How To Read For Kids With The Word Graph | Language Arts Kids

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How To Read For Kids With The Word Graph

Language Arts For Kids

Reading for kids made easy when graphing words for kids with fun language arts activities, Elliot and myABCdad Learning for Kids.

In this activity, space is provided to record a meaningful message, or indeed a page or two of text from a favourite story. You can write the text for them, with them or have them copy it. Then choose from eight common sight words – the, to, you, go, of, and, we, for – to find and count from within the text. Finally, graph the results.

What are sight words?

Sight words form a collection of words that appear often and are in many cases glue words. Although short and frequent, they can sometimes be a real challenge to read, or decode with sound knowledge. Lists of sight words available online vary, but most will include the eight words used in the Word Graph available for download.

Why is context important when learning to read sight words?

Sight words, although used a lot, do not inspire much linguistic magic. Activities that simply promote recall are not enough. To help avoid puncturing language interest, I chose to use a message from an Action Leaf written to Elliot. In this way, I can celebrate fantastic action he initiated as a way to dig deeper into the world of sight words, making it really sticky learning.

There are indeed a lot of words in my message, and at a Kindergarten age, more words can be overwhelming. Including text from Elliot’s Action Leaf, describing in detail how he helped his little brother in a caring, responsible way, helps Elliot move beyond a potential word traffic jam. In fact, he is now more likely to want more. In my years as a Kindergarten teacher, working with the glue or bits and pieces within whole, or at least segments of literature always became easier when there was rich context. In the case of the classroom, it usually came from a terrific book we were focussing on within a unit of study.

How do you set up language success with text that is meaningful, but has a wheelbarrow full of words?

In this video, to help set Elliot up for success with a message that has a lot of words, I start by reading the message to him from the Action Leaf. I then reread the same message presented on the Word Graph by pointing to words and tracing my finger along as I read. We read the sight words together before choosing each word to find, count and graph.

Giving eight words from which to choose helps add an element of choice, giving Elliot some sense of control over the activity. Choosing three words, one at a time to find and count, gives us an opportunity to revisit the text several times. For Elliot’s last choice, locating the word ‘the’, I invite him to trace words as I read. This gives him a chance to reflect on the tempo of reading – not too fast, not too slow, but at a steady pace. By the end of the activity, we have read a meaningful text using slightly different approaches five times. At no stage do I expect Elliot to read, but by cultivating repetition in such a way, over time his sight word recognition becomes stronger.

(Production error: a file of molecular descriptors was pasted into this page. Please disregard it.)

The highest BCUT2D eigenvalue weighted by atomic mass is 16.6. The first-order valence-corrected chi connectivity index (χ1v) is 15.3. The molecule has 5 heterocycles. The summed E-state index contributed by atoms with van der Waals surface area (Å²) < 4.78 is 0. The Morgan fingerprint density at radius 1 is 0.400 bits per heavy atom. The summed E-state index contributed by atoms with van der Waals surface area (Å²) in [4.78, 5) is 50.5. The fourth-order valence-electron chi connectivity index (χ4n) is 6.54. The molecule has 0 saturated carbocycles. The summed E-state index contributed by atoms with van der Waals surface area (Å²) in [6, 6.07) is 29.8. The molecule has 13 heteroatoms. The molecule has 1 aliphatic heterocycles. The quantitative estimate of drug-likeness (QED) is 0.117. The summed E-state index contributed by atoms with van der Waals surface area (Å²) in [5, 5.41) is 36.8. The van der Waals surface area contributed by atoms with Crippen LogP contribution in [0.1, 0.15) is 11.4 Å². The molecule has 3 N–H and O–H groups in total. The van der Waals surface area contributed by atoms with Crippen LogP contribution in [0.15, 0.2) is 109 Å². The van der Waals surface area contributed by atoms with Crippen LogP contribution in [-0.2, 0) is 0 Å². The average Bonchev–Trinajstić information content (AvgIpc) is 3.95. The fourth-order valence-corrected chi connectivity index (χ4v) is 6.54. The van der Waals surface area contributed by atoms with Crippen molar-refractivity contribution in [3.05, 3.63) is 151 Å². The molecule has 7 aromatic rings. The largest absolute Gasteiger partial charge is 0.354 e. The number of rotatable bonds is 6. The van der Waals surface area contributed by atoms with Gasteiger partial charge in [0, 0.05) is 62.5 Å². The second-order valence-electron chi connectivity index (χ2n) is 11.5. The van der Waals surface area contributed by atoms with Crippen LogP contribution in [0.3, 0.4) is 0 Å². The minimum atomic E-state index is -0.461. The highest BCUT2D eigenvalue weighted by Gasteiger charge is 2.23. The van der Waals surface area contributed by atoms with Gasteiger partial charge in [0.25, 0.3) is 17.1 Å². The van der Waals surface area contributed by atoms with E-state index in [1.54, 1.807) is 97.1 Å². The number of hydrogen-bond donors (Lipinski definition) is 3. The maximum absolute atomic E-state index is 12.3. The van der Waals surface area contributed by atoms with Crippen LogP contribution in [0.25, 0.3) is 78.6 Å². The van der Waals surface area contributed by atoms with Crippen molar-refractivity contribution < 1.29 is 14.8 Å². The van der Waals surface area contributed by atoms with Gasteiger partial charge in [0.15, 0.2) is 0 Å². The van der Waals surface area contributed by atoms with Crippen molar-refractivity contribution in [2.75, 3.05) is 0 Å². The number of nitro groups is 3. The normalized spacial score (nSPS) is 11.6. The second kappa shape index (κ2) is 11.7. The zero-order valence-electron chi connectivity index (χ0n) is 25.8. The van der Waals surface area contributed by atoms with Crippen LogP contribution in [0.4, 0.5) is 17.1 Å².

What are some other ways to give language learning for kids some flare and pizzaz?

Finding and circling words, keeping track when counting and graphing amounts, all gives Language learning some friendly Maths support. Elliot first chooses to find and circle the word ‘for’. I then read the text again and stop when we hear and see the word. We circle it, so that when finished tracing and reading the text, we can easily go back to count the number of times words appear. Crossing out as we go when counting, makes it easier for Elliot to keep track of what we have and have not counted. We only find two words, so keeping track in this case is a bit silly. But we do it anyways, because Elliot gets into the habit of doing it, helping promote greater accuracy and success when words appear more frequently. He now has a practised strategy to help avoid counting confusion, or counting words more than once.

Graphing it all then provides a rich way to compare amounts, or the frequency of words, visually. And in this format, the Word Graph is an elaborate bar graph, which is a staple in any Kindergarteners’ Mathematics diet. Using a variety of graphing approaches can also help revisit a text to explore different mechanics of language development. Next, have a look at the Word Size Graph and Letter Graph

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Elliot is in Kindergarten in France. He is also learning at home with his dad. At myABCdad Learning for Kids, we offer teaching resources and video tutorials to support learning at home for parents and kids.With 15 years of primary classroom teaching experience in seven different countries across our gorgeous globe, I create practical, visual worksheet resources. My son Elliot joins me to have a go and try each. We capture the action on video to help frame ways to help learning and build understanding working alongside children.I love tailoring resources to meet the needs of my growing son. We also love sharing with you. Please let us know if you have questions, requests or ideas by sending us an e-mail at -